North Sea gas producers could face a windfall tax on the near-record profits they are likely to make from booming prices, in an effort to help protect households from the soaring costs of the energy crisis.
The government faces growing pressure to take urgent action to prevent a national energy crisis which could double home energy bills to £2,000 a year, including a multi-billion pound raid on North Sea gas earnings.
Operators in the North Sea are expected to rake in their highest profits since the 2008 financial crash after a surge in global market prices, while UK households shoulder record high heating bills as well as the cost of dealing with energy suppliers that have gone bust.
“What the government needs to do is step in,” Dale Vince, the chief executive of the energy supplier Ecotricity, told the BBC. “If they really believe the energy prices are too high and truly want to control them then they should subsidise the cost of energy right now.”
“The North Sea operators, for example, supply 40% of Britain’s gas [and] they have made a killing in this crisis because they’re getting paid at nine times more than they were last year – and nine times more than they need because the cost of getting gas out the ground has not gone up,” he said.
The UK’s North Sea oil and gas companies are expected to report near-record cashflows of almost $20bn (£14.9bn) for the current financial year, according to industry experts at Wood MacKenzie, after prices on the UK’s gas market climbed nine times higher in the last year.
In recent years, many of the larger publicly-owned oil and gas companies, which once dominated the North Sea, have been replaced by smaller companies. Some are listed, such as Harbour Energy, but a growing proportion of North Sea companies are backed by private equity, including Siccar Point, or overseas governments.
Emma Pinchbeck, the chief executive of the trade association Energy UK, told the BBC that the government’s thinking had “shifted over the last few weeks” because the crisis was likely to affect the whole economy.
“There’s definitely scope to look at how we intervene in the price shock, and I think it would be very welcome for [the Treasury] to be involved in discussions on what to do next, and to be looking really broadly at the energy sector,” she said.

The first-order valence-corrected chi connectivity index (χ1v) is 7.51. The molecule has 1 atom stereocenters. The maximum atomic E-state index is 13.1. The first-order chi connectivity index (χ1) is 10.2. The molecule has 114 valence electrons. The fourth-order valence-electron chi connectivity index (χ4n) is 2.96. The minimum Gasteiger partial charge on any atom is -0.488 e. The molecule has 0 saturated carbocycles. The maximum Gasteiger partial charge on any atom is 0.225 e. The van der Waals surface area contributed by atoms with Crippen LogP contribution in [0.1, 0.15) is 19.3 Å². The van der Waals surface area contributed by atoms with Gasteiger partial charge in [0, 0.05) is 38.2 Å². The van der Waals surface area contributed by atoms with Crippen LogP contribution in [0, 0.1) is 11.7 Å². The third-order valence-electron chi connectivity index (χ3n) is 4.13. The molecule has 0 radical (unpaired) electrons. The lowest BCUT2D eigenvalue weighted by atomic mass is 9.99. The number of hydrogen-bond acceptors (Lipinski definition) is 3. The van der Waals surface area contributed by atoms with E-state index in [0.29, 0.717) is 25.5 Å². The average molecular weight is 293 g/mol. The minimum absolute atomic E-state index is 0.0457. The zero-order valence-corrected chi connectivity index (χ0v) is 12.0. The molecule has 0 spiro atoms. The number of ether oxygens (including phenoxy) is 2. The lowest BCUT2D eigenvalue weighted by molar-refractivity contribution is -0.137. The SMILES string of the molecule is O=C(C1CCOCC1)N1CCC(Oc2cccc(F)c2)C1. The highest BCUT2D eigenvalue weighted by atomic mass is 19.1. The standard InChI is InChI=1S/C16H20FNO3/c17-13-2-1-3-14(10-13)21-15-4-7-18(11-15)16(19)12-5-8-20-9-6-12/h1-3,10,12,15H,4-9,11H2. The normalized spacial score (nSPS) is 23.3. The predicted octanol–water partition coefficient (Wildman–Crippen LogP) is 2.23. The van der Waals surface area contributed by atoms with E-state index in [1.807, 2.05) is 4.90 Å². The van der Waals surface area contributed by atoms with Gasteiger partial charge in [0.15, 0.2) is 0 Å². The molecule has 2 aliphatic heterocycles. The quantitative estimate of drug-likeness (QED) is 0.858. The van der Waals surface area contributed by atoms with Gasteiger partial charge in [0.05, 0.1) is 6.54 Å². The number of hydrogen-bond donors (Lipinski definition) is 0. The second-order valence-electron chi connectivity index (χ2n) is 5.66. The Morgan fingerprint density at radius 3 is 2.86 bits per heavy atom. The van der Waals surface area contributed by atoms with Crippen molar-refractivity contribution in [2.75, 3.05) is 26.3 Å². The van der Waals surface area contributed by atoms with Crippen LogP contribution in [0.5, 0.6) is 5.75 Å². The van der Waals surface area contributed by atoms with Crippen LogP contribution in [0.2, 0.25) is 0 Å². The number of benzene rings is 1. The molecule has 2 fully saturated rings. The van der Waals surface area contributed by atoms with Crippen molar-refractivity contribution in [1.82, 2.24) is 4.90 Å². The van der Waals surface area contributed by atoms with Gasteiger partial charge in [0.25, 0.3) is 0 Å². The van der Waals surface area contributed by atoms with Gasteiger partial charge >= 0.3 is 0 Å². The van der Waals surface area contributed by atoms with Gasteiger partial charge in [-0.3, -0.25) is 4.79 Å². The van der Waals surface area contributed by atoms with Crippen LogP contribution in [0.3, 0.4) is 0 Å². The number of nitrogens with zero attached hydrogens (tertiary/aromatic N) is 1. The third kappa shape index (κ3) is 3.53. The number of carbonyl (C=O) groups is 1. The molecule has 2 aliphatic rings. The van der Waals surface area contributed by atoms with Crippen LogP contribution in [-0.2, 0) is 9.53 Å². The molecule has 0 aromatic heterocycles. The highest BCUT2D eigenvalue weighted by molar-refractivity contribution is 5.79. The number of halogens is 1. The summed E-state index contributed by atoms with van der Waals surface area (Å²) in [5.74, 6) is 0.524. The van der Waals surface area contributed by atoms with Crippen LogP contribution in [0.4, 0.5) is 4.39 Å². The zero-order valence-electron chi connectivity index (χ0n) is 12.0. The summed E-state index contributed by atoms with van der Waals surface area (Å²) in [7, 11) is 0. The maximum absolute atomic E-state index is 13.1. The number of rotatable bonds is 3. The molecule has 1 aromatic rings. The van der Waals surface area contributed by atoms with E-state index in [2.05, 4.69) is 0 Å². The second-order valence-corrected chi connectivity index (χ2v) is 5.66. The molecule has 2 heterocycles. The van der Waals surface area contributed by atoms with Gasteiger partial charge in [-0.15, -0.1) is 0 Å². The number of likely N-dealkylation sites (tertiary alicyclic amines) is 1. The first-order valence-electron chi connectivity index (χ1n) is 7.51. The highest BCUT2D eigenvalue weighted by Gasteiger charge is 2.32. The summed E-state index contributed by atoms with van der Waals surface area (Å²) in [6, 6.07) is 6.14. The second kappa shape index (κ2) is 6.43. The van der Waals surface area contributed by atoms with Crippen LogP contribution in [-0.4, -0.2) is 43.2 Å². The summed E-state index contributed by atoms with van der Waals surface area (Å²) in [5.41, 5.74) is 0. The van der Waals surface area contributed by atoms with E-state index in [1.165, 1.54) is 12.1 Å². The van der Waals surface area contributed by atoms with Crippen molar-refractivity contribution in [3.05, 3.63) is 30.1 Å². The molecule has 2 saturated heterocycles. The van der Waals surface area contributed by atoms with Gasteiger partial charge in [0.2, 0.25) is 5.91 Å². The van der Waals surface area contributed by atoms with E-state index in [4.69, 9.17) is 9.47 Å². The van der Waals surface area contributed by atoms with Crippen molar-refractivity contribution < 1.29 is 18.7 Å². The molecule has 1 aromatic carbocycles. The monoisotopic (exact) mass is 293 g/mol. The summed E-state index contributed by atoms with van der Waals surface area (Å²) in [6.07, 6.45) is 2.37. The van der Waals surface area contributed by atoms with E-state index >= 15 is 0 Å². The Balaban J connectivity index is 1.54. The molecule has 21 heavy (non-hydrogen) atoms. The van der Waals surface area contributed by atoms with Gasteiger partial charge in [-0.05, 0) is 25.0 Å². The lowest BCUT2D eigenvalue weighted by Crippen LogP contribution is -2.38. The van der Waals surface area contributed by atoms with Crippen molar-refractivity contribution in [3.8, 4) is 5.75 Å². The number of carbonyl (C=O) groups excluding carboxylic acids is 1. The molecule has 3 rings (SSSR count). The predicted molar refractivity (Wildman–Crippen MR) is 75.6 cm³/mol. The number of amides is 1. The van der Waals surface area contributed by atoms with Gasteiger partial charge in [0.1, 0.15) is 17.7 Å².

The UK’s gas market breached the record high set in October this year by climbing to about £4.50 a therm last week, from about 50p at the beginning of the year, reigniting calls for an urgent intervention to protect customers from spiralling costs.
The business secretary, Kwasi Kwarteng, met energy bosses for emergency talks on Monday, but the discussions failed to produce a solution to what the Ovo Energy boss, Stephen Fitzpatrick, warned could lead to “an enormous crisis for 2022”.
Windfall taxes were first raised in September after the Spanish government set out plans to subsidise bills through a raid on companies which profited from the crisis. At the time, Kwarteng told a committee of MPs that the government was considering “all options”, including Spain’s €3bn (£2.5bn) windfall tax on generators and energy traders.
“I’m not a fan of windfall taxes,” the business secretary added. “But of course [the energy system] is an entire system and we have to think about how we can get the energy system as a whole to help itself.”
Wood Mackenzie said a windfall tax on the UK’s North Sea companies “cannot be ruled out”, particularly in light of the UK government’s ambiguity towards fossil fuel development within its 2050 net zero climate plan.
“There would be strong resistance from producers, who would typically stop investment in response. But if the government is already considering winding down the sector, this threat may not be as persuasive as it has been in the past,” the consultancy said.
The government is also reportedly considering a £20bn Treasury-backed fund which could provide loans to help struggling energy companies cover the cost of rising wholesale energy prices, according to the Daily Telegraph. The loans would be repayable over a number of years to help protect households from a sudden spike in home energy bills next year.
The business department did not respond to a request for comment.